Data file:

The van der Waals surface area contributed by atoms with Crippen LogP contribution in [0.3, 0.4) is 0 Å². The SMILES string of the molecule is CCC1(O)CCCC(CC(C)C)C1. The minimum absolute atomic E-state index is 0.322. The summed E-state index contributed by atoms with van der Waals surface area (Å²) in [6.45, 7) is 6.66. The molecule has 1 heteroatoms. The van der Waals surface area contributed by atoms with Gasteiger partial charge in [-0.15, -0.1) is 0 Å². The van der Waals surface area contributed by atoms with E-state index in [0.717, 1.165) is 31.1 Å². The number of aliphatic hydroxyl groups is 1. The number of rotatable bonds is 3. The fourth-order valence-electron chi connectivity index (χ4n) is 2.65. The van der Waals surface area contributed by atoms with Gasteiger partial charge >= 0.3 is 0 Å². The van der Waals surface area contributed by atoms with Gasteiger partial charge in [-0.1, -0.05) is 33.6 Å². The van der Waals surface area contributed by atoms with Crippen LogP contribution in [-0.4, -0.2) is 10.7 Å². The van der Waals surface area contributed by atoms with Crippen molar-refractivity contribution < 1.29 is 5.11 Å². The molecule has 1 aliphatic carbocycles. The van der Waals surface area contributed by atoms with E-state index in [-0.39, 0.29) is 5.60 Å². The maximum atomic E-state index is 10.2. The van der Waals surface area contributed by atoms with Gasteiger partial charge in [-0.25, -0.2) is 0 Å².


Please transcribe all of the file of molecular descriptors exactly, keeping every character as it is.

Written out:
The van der Waals surface area contributed by atoms with Crippen LogP contribution in [0.3, 0.4) is 0 Å². The SMILES string of the molecule is CCC1(O)CCCC(CC(C)C)C1. The minimum absolute atomic E-state index is 0.322. The summed E-state index contributed by atoms with van der Waals surface area (Å²) in [6.45, 7) is 6.66. The molecule has 1 heteroatoms. The van der Waals surface area contributed by atoms with Gasteiger partial charge in [-0.15, -0.1) is 0 Å². The van der Waals surface area contributed by atoms with E-state index in [0.717, 1.165) is 31.1 Å². The number of aliphatic hydroxyl groups is 1. The number of rotatable bonds is 3. The fourth-order valence-electron chi connectivity index (χ4n) is 2.65. The van der Waals surface area contributed by atoms with Gasteiger partial charge >= 0.3 is 0 Å². The van der Waals surface area contributed by atoms with Gasteiger partial charge in [-0.1, -0.05) is 33.6 Å². The van der Waals surface area contributed by atoms with Crippen LogP contribution in [-0.4, -0.2) is 10.7 Å². The van der Waals surface area contributed by atoms with Crippen molar-refractivity contribution < 1.29 is 5.11 Å². The molecule has 1 aliphatic carbocycles. The van der Waals surface area contributed by atoms with E-state index in [-0.39, 0.29) is 5.60 Å². The maximum atomic E-state index is 10.2. The van der Waals surface area contributed by atoms with Gasteiger partial charge in [-0.25, -0.2) is 0 Å².